Two roads diverge … we took the road less travelled, to Samarkand

Figure 1. The supposed main route south (in orange) along the Altykul River from Bunjikat.

Figure 1. The supposed main route south (in orange) along the Altykul River from Bunjikat.

The amazing Sogdian town of Bunjikat, in Tajikistan, controlled this part of the fertile Ferghana Valley until the 8th century CE. It straddled the route south, through the Shahriston Pass to the Zafashon Valley, and on to Samarkand and Bukhara. I had always assumed that the main trade routes of the Silk Roads passed along the Altykul river valley, as the modern road does today (Figure 1).

However, recent CAAL fieldwork, during a workshop in Khujend, Tajikistan, with our Tajik colleagues, led us to explore a well-preserved watchtower and associated settlement activity in a smaller river valley to the west (marked as Fort/watchtower on Figure 1). This suggests that another route through the mountains, perhaps connecting with Sanzar valley further west, and from there on to Samarkand, by-passing Penjikent – a road less travelled, or perhaps just less well-known to us today, to Samarkand.

What this fieldwork shows is how little we understand the complexities of routes through Central Asia, and with it the complexity of trade, interactions and settlement which played out over millennia in this vital region. The CAAL project aims to bring together previous scholarship, including important Tajik and Soviet excavations at this site and Bunjikat, with identification of new sites and new routes from satellite imagery, and new field documentation. This will both better help us to understand the range and quality of the archaeological evidence, which is not solely reflected in the great cities of the Silk Roads, but also to work with our local colleagues in its protection and management.

- Tim Williams

Figure 2. Satellite image showing the fort/watchtower nestled between two small river valleys. To the west, and extensive settlement in the base of the valley probably controlled the passing trade through the area.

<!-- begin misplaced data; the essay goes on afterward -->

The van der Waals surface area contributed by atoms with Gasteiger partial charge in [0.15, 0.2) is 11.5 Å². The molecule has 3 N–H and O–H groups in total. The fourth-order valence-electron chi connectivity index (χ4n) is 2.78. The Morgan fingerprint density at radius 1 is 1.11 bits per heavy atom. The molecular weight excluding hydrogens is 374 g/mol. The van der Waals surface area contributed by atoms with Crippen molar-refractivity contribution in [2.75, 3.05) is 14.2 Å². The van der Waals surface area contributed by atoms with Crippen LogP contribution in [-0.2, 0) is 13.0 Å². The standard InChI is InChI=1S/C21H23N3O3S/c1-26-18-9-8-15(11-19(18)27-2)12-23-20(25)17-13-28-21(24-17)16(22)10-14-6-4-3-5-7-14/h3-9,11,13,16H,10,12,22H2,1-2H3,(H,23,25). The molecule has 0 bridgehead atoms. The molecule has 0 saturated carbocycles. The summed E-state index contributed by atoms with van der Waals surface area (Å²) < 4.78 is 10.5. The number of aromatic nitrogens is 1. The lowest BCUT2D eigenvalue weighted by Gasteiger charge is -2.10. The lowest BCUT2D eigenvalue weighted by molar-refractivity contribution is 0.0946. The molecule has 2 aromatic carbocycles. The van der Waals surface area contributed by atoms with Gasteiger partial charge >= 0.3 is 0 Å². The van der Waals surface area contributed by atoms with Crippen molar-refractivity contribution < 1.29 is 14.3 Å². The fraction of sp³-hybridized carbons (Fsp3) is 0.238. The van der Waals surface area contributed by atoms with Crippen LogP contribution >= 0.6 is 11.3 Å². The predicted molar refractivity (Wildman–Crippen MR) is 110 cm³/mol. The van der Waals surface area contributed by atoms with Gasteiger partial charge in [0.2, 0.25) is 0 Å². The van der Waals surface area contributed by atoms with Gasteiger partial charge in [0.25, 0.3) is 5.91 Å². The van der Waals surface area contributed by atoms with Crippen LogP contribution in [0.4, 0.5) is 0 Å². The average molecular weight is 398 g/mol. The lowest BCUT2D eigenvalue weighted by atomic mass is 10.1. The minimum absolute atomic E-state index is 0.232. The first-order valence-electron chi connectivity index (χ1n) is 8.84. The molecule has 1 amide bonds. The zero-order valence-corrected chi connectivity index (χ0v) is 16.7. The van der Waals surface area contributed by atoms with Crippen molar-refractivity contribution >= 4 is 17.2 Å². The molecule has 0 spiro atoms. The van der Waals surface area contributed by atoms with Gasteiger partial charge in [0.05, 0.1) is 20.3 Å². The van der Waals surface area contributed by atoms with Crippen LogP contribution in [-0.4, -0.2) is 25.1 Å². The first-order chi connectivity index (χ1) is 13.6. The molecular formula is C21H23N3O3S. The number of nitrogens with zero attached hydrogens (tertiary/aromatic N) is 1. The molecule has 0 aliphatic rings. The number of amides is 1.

Figure 2. Satellite image showing the fort/watchtower nestled between two small river valleys. To the west, and extensive settlement in the base of the valley probably controlled the passing trade through the area.

Figure 3. The CAAL team conducted a UAV survey in the beautiful valley where two roads diverged either side of a central hill with the fort at its summit.

Figure 3. The CAAL team conducted a UAV survey in the beautiful valley where two roads diverged either side of a central hill with the fort at its summit.

Figure 4. Denis and Gai preparing the UAV survey.

Figure 4. Denis and Gai preparing the UAV survey.

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Figure 5. Tajik archaeologist Bobomullo, from the Institute of History, Archaeology and Ethnography named after A. Donish, examining the remains of structures in the valley floor. Previously undocumented, these remains are vulnerable to changing river patterns and land use.

Figure 6. Part of the well-preserved fort rampart.

Figure 6. Part of the well-preserved fort rampart.

Figure 7. A perspective view in Google Earth TM , looking north, with the settlement and fort controlling the routes up these valleys.

Figure 7. A perspective view in Google Earth TM , looking north, with the settlement and fort controlling the routes up these valleys.